There’s a good chance that the best DC Comics movie of 2017 is the one coming out in a few weeks. DC hasn’t had a great post-Christopher Nolan track record, with the three movies in the DC Cinematic Universe to date being of questionable perception. Wonder Woman has us hopeful, but there’s early concerns that Justice League just looks…”meh.” I could be wrong, but I’d put money on February’s The Lego Batman Movie to be the top-rated DC film of the year.
And why not? From all previews, The Lego Batman Movie appears to be overdosing on a bottle of concentrated joy. It’s humorous, self-referential, includes an all-star cast, and rejects everything grim and dour about Ben Affleck’s Batman in favor of the free spirit of childhood and play. No wonder, then, that its predecessor, 2014’s The Lego Movie, was the fifth-highest grossing film of that year. If The Lego Movie is any predictor, The Lego Batman Movie is going to be awesome.
Strange, then, that DC Comics isn’t doing anything as a tie-in to it. Comic books have become such a wellspring of pop culture these days that film and television adaptions inevitably lead to the source companies trying to tag along. The Walking Dead television show has led to boom sales of the comics, and you can now buy the trades in Wal-Mart and Target. Summer brings movies, so the companies often tie their events and Free Comic Book Day promos to the films. Look at Marvel–Captain America: Civil War came out in 2016, so of course they had a tie-in comic. This summer is bringing us a Spider-Man and Guardians of the Galaxy film, so of course, the FCBD books relate to them. It’s very simple: see the movies, buy the comics for even more of the fun.
DC is usually smart about their movie tie-ins: when a movie comes out, they do something to promote it in the comics. The release of Batman vs. Superman led the company to issue a reprint of the first issue of Superman/Batman at comics shops and Barnes & Noble. Their Free Comic Book Day tie-in for 2016 was a Suicide Squad comic, and they issued a freebie similar to the Superman/Batman one in August when the Suicide Squad movie came out. Again, this is a smart move–there’s a possibility that fans who see the movies may want to read the comics to get more stories, and the free comics can serve as a gateway drug.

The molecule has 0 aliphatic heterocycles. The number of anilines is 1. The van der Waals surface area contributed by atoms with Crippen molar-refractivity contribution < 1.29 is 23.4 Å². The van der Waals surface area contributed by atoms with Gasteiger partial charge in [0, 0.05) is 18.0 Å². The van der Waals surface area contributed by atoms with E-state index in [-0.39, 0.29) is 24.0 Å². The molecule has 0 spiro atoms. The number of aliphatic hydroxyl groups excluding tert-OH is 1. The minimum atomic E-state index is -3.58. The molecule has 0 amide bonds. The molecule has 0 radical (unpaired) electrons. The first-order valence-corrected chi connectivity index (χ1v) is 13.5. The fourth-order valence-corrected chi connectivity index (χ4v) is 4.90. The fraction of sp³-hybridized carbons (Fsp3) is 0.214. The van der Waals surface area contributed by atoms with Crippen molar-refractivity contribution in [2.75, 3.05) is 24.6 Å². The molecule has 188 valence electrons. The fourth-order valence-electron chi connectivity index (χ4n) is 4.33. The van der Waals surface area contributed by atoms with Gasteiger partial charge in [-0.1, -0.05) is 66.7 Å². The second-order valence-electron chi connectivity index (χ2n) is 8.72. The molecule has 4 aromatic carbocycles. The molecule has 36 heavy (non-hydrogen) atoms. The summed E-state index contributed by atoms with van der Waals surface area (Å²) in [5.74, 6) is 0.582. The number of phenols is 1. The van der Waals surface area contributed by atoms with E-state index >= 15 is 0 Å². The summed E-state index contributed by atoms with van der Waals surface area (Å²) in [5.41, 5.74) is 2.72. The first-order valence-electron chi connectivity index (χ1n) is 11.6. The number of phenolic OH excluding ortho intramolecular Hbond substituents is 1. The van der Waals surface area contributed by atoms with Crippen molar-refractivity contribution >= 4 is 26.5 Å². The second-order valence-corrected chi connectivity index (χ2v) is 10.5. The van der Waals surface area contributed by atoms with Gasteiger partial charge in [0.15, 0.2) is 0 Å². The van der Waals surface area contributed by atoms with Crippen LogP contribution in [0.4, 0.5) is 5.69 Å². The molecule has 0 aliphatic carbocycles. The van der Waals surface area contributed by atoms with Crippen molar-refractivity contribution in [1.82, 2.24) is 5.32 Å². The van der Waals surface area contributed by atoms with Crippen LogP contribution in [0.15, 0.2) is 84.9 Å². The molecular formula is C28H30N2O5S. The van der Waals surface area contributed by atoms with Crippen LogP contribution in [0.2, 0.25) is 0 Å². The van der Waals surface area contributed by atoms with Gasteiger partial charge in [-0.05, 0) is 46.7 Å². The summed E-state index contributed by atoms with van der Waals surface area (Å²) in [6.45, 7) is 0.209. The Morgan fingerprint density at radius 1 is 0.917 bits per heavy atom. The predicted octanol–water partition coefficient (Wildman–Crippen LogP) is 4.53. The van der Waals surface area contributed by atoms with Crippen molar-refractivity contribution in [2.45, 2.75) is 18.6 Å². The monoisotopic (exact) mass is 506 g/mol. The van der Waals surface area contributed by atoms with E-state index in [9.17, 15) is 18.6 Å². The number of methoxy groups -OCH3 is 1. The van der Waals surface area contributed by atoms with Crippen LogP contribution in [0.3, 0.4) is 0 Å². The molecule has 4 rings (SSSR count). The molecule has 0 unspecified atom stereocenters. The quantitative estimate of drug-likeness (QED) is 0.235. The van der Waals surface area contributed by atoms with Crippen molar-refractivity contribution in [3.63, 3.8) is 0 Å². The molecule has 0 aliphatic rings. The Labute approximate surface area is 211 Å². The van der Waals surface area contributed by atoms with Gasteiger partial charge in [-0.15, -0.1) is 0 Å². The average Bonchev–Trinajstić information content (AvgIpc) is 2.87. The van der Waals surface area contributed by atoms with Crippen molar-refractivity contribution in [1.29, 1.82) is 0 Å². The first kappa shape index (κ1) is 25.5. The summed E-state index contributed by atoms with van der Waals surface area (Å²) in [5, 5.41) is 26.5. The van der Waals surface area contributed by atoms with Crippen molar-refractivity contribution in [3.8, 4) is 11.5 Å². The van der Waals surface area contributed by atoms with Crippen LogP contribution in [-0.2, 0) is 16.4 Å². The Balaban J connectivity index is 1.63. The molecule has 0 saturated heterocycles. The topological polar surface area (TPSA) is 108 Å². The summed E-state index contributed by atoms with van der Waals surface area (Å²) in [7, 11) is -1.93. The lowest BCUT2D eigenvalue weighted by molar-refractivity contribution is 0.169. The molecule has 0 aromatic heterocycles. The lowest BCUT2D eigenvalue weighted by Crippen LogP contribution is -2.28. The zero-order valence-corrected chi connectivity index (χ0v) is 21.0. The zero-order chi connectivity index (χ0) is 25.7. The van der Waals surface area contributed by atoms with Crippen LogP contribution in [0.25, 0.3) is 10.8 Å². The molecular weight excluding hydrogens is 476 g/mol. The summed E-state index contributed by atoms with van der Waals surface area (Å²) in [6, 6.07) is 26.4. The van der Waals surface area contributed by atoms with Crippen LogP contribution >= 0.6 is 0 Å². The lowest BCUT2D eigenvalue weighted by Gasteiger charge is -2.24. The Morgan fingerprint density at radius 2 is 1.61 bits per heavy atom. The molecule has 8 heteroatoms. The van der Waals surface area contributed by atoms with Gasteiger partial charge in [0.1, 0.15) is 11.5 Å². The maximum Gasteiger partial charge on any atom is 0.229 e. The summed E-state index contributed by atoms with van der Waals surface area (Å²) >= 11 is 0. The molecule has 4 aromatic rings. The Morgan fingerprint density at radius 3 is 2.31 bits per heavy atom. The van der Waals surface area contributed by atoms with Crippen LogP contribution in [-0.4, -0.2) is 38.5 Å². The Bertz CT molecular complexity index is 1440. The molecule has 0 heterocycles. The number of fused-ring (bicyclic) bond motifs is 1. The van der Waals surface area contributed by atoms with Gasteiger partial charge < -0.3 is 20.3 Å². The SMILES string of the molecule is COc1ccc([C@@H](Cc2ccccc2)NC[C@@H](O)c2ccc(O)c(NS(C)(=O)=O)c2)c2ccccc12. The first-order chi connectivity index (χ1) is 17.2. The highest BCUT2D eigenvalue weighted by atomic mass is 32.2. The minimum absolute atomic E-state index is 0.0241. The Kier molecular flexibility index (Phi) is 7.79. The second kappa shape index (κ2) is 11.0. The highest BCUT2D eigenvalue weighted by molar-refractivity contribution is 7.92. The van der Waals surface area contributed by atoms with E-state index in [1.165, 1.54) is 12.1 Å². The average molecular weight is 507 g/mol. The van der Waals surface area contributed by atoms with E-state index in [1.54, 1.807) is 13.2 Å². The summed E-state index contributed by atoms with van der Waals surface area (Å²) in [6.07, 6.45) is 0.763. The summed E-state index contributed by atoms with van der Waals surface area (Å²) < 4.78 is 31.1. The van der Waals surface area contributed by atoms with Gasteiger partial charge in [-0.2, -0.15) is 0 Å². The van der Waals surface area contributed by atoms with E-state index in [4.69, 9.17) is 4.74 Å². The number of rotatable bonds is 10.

But Lego Batman? Nothing. This could be the biggest Batman movie ever, and DC is virtually silent on it. There’s no promotional banners, no free books, nothing. DC has a movie-related contest up on its website right now, but in terms of the comics themselves, there’s no connection. If all the Lego Batman Movie merchandise showing up in stores right now is any indication, we’re in for nothing but Batman, Batman, Batman for a few months after. (Trust me, The Lego Movie had a lot of staying power long after its release.) But nary a peep from DC, and this is the company that did a series of variant Lego covers only three years ago.
The only possible explanation for this that I can come up with is that, sadly, “Lego” Batman is very tonally different from DC Comics Batman. The Lego Batman Movie is aimed at children, and although the child-part of adult brains will enjoy it, the film operates on a madcap level that’s not consistent with what DC Comics publishes right now. Will Arnett’s Batman has obnoxiously oversized vehicles, cooks lobster in a microwave, has variant costumes ranging from a Rastafarian to a Frank Sinatra suit, and uses the word “butt.” He’s very recognizably Batman, but filtered through the mind of a very creative child.
Most of DC Comics’ current versions of Batman are, well, not tonally suited for the young audience of The Lego Batman Movie. Scott Snyder’s recent run leans very “adult” with mass murders being a common story trope. Tom King’s “Rebirth” run is toned down considerably and is probably more accessible to the middle-school set, but may still be a bit much for the ten-and-under crowd that The Lego Batman Movie is aimed at. Most of the Batman books in DC’s archived library really don’t fit what a young Lego fan would be looking for either–the Batman stories by Frank Miller or Grant Morrison or Jim Aparo are all very good reading, but not something that matches what this movie is going for either. Possibly the closest a reader could get in therms of age-appropriateness is the Batman Adventures line based on the Timmverse cartoons, which is slowly being collected in trade format. Even then, the Timmverse stuff could get heavy-handed at times.
Point is, The Lego Batman Movie is going to make a huge impact on the culture next month, and DC Comics–the source of all things Batman–is missing out on the party. A new comic movie is always an opportunity for comic shops to open their doors and tell the non-comics market: “Hey, we’ve got more of that!” However, Batman has been so “adulted” for decades now that DC has painted itself into a figurative corner where they can’t market to the prime audience of this movie.
Kids will be seeing The Lego Batman Movie. Kids should be reading Batman comics. But for some reason, DC has situated Batman in such a way that they’re missing an amazing chance to turn those film kids into comics lovers.